Welcome to the world of retail: where the customers are relentless, the hours are few and far between, your manager is from hell, and you have to work on the weekend. Today we’ve got some Woolly retail fairytales for you:
- A Brooks Brothers’ Bark: “I worked with a 50 year old guy who would start barking whenever a hot girl walked in.”
- Cinderelly, Cinderelly: “When I worked at Le Gourmet Chef, I had to mop the floors at closing every night. I felt like Cinderella. My fairy godmother never came to rescue me.”
- Caught Red-Handed (almost): “I used to work at a small boutique chain that was slow in foot traffic. There were days where less than ten people would walk in (one of my jobs was to actually keep an hourly tally of who came in), so I would get very bored. When there wasn’t any re-organizing or cleaning to do, I would try on clothes. Now, this was started by my boss and fellow employees who would ask me to model new clothes for them. However, it probably isn’t the best idea when you are running the store solo. There was a bell on our door so I could hear when someone came in, but there were a few times where I had to rush to get some clothing on before a customer (or my boss) saw me trying on merchandise. Luckily I came out of the dressing room fully clothed!”
- Sir, are you alright?: “I work at a Coach Outlet, which has a history with the five finger discount. Recently, an awkward man came in to shop for his wife, which is a totally normal occurrence. He denied any help looking for an item and browsed on his own. He stood by one area for a while interested in one type of purse. I noticed him struggling for about 20 minutes hunched over in a very odd position. I notified my supervisor, who went over to ask him if he needed help. He had said he was fine, but he looked like he was in pain. It was soon obvious that he was trying to hide something. My supervisor asked him several questions and finally confronted him. He had been trying to stuff a very large purse up his shirt. In order to do this, he had to take a lot of stuffing out, which was noticed after he left. He denied trying to steal, and finally gave up, leaving empty handed. You don’t think anyone’s gonna notice a pregnant man walking out of the store??”
- Can’t get enough of the golf game: “I worked at a golf store where one old guy would come in every Sunday to just sit and chat to me and my friend that worked there. He would talk for hours and not buy anything. Two years later, I stop by the store and he’s working there…guess he wanted to start being paid for coming in every week!”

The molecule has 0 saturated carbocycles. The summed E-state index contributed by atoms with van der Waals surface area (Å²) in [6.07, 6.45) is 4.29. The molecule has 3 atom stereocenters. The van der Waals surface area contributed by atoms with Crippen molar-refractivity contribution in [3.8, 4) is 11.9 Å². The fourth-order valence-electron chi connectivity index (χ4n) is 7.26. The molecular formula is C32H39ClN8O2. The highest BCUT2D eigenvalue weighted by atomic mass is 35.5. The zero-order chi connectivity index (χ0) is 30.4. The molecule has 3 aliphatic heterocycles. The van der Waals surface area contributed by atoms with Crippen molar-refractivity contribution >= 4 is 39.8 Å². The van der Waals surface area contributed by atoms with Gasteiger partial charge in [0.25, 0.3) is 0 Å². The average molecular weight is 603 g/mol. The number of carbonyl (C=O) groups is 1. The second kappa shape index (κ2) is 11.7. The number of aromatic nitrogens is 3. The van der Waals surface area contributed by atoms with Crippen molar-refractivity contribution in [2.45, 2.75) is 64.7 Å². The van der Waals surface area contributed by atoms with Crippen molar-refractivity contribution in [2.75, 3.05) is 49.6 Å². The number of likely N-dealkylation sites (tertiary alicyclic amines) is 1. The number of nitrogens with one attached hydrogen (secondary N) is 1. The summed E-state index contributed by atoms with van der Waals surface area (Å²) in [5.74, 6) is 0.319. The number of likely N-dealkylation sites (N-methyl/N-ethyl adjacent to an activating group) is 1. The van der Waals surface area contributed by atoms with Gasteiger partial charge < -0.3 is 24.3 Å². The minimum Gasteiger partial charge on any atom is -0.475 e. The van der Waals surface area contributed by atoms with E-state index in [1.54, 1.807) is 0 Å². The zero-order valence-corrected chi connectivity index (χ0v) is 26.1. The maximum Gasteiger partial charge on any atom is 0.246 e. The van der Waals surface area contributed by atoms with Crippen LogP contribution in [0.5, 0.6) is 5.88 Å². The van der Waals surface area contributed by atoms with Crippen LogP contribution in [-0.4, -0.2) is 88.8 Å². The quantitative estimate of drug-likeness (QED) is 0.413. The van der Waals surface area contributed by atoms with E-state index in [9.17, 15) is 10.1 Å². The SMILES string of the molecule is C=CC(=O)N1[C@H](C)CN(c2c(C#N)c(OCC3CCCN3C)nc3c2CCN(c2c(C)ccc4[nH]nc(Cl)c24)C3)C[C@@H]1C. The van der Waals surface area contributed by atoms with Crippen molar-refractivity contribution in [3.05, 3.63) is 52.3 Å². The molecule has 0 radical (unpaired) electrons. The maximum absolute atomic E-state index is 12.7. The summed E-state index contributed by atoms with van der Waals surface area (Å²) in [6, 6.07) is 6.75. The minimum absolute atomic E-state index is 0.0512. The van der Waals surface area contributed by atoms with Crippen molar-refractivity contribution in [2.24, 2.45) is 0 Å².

- The Customer is Always Right: “I worked at a women’s boutique where several men who would come in shopping for their significant other, or just to browse. An elderly gentleman came in once and gave me the best advice I’ve ever gotten while working retail. He told me ‘If you only do one thing in life, you need to go to Times Square for New Years Eve.’ I thought it was funny at the time and I did take it to heart, but now I feel like he might have been trying to tell me to get out of retail. I have yet to fulfill this goal.”
Care to see what working in a Hobby Lobby is really like? Check out the pros and cons of Hobby Lobby life so generously given to me by our Woolly Literary Assistant Cameron Huppertz. The cons of “slave labor” definitely outweigh the pros of Christian themes, but there are some voices in the reviews worth checking out that are similar to Will, Leroy, Alex, Anna, and Pauline.
Those of us who have worked in retail know it’s an endless monotonous mountain of folding t-shirts, labeling, and register counts. But there are some who find reward in retail. In A Bright New Boise, Leroy even goes so far to make his work day exciting by deliberately making customers uncomfortable with FUCK tee shirts.
Got any retail horror stories? We’d love to hear them! Share on our blog, or tweet it at us with the hashtag #RetailFairytale.
You can also follow this week’s conversation on Twitter: Awkward workplace conversations. Have you been involved in any? What was it about? Where do you draw the line? Be sure to use the hashtag #WoollyBoise!
~ Noel Edwards, Marketing and Communications Assistant